It’s not whether you use notes, it’s how well you use them.
Whether you are asked to do a presentation at the last minute or you’ve had a month to prepare you can apply the following principles. We are going to assume here that the presentation is important.
Have a set of notes prepared that are typed up, double spacing and a large font such that if you glanced down to your notes at desk height you could read them. You can either type these up word for word or just have key messages that you elaborate on.
It’s useful to have a script so that at a later date you can review exactly what you coverd. However you would never read the script word for word whilst presenting. Instead you would highlight key words or phrases and link them together. This way it sounds more natural and engaging. This also means that you only have to remember the key words or phrases and not the whole thing.
Cue cards are ok, however they are typically a technique taught at school, so if you decided to use cue cards then be aware of the impression you are creating. Having said that, I have seen speakers at TED talks use cue cards.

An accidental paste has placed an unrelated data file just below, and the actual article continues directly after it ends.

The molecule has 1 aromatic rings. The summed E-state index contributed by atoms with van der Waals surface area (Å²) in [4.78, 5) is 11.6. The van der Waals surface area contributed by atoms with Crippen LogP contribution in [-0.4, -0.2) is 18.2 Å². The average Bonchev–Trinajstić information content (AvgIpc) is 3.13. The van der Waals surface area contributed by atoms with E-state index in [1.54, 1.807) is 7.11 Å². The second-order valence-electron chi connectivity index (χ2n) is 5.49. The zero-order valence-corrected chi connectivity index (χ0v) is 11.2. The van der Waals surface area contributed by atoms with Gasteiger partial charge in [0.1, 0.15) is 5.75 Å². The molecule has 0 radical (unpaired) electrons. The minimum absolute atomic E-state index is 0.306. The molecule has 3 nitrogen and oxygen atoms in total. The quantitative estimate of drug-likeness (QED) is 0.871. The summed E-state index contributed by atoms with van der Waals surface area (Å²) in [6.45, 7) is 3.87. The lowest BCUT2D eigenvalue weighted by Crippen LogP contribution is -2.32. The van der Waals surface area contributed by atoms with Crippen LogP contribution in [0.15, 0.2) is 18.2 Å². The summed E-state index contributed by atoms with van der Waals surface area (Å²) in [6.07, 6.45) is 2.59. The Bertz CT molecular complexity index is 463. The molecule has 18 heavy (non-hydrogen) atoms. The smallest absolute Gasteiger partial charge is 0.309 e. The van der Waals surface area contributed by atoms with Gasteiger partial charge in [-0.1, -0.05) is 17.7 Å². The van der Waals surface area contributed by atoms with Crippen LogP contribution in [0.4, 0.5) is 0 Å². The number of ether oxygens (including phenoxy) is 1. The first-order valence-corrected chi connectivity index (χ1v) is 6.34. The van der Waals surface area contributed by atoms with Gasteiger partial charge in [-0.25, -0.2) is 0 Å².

If you are using notes laid out on a desk or a lectern follow these steps.
- Have the pages numbered, typed up, single sided, not stapled and using the formatting outlined above.
- As you finish one page slide it across the desk or lectern so that you have a two-page spread – you can then see at a glance where you are going and where you have been. This is the technique news readers use for their backup notes in case the auto cue stops working.
- When presenting, firstly look down, take the key message in look up without speaking, make eye contact with someone and then speak. After you have covered off that message, look down without speaking take the next message in, look up, make eye contact and speak.
This technique can also be used for cue cards however you are only going to have key messages written on the cards and of course you would move the cards from the front of the deck to the back.
Now this method sounds very clunky and robotic, but with practice you will be able to make it your own by smoothing out the technique so that it looks natural and you look comfortable. If you spoke whilst reading your notes a few times in a presentation would it matter? – probably not. Our goal here is not to lose our connection and nonverbal feedback from the audience.